What NOT to say to someone who is depressed  (A 101 in mental health that you all need)


It is imperative to remember that depression is a medical condition that requires treatment and real medical intervention. While we can choose to be there for our loved ones when they need us, it does not mean that we can also treat their illness. However, listening and responding with kindness and empathy is important. Since we all live in a culture where the mere mention of mental illnesses makes people uncomfortable, it doesn’t come off as a surprise that we are doing it all wrong.

It’s also important to understand this is not about you, so while the phrases you use may seem clear and intelligent from your perspective, the person with depression who is on the receiving end may feel ashamed, misunderstood, or isolated.

Here is a list of some of the most common phrases that people use but absolutely should not be using: 

1. “Try Harder”

Having someone tell you to try harder when you are already giving it your best effort is crushing and makes a person with depression feel that their situation is out of control. 

There are multiple reasons behind why depression may appear and a person cannot necessarily control all of the risk factors involved and that’s why we don’t get to tell people to just try harder. For someone suffering from depression, it’s not a matter of just “talking themselves out of” a bad mood.

Would you ever tell a person with diabetes to just make more insulin and cure themselves?  Like diabetes or hypothyroidism, depression may happen because the body is not making enough of substances it needs to function properly.

2. “Cheer Up!”

You think the person in depression hasn’t already tried to be happier? The term ‘Cheer Up’ is one of the most toxic statements made by well-meaning but ignorant friends. They not only oversimplify the feelings of sadness associated with depression but also gaslight the victim by making them accountable for their illness.

When you tell someone to just shake off their depression, you not only trivialize their condition but also deny their pain.

3. “But You Don’t Look Depressed!”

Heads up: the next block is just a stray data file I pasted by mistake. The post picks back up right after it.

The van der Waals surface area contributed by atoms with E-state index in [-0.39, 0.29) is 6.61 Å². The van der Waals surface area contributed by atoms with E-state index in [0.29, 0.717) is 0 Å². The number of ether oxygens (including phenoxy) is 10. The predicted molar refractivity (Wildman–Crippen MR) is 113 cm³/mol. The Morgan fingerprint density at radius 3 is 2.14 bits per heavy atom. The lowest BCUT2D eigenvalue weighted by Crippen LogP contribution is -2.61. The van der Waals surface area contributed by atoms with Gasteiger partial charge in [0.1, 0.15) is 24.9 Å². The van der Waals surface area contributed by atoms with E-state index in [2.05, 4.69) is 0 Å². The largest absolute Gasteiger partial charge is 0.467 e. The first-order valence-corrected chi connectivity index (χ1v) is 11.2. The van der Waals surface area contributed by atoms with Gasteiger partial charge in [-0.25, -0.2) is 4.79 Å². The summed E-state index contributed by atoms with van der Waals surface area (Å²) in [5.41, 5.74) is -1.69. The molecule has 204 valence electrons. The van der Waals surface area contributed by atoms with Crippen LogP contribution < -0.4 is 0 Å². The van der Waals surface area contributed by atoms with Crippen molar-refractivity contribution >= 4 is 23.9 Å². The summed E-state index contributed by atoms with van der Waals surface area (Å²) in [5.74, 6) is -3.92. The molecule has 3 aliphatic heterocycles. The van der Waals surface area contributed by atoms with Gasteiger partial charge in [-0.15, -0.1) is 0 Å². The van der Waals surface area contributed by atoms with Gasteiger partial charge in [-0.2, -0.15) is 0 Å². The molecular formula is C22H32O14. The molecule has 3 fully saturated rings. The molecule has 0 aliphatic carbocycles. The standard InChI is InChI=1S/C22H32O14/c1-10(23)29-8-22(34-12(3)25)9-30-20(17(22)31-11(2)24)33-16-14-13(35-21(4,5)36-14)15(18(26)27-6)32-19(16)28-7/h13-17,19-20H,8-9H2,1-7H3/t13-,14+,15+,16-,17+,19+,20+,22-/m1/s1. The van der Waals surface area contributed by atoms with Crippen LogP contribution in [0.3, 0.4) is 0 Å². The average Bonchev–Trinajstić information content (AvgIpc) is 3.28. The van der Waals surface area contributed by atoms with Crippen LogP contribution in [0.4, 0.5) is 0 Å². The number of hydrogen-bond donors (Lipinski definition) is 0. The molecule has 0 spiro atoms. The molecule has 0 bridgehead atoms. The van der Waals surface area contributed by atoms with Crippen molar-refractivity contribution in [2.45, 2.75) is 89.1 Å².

When I was depressed, I wore short dresses, my favorite bright red lipstick, and went on Tinder dates with complete losers. On other days, I sat in my bathroom crying till three in the morning.

Believe it or not, people with depression may try hard to not look the part. It is common for us to “put on a good face” and hide our true emotions.

Questioning someone’s illness because they don’t ‘look’ the part is cruel and ignorant. It takes real courage to speak openly about mental health issues, so the moment you say something like this, you are establishing that you are not a safe space to bring up mental health.

4. “Count your blessings”

This, again, is a gaslighting statement. It implies that the person is depressed because he or she simply can’t see what they do have and are deliberately choosing to be ungrateful. 

5. “But someone out there has it worse than you”

It might be true, but it doesn’t change the fact that the person you’re talking to is still going through a hard time.  You see, it doesn’t matter if someone is drowning in 20 feet water, or 8 feet water. The point is both of them are drowning. And it is absolutely ridiculous to say that one kind of drowning is better than the other. The thing is pain is not a race or a competition. Someone will always have it worse than us, but this does not imply that we cannot be upset over our own circumstances.


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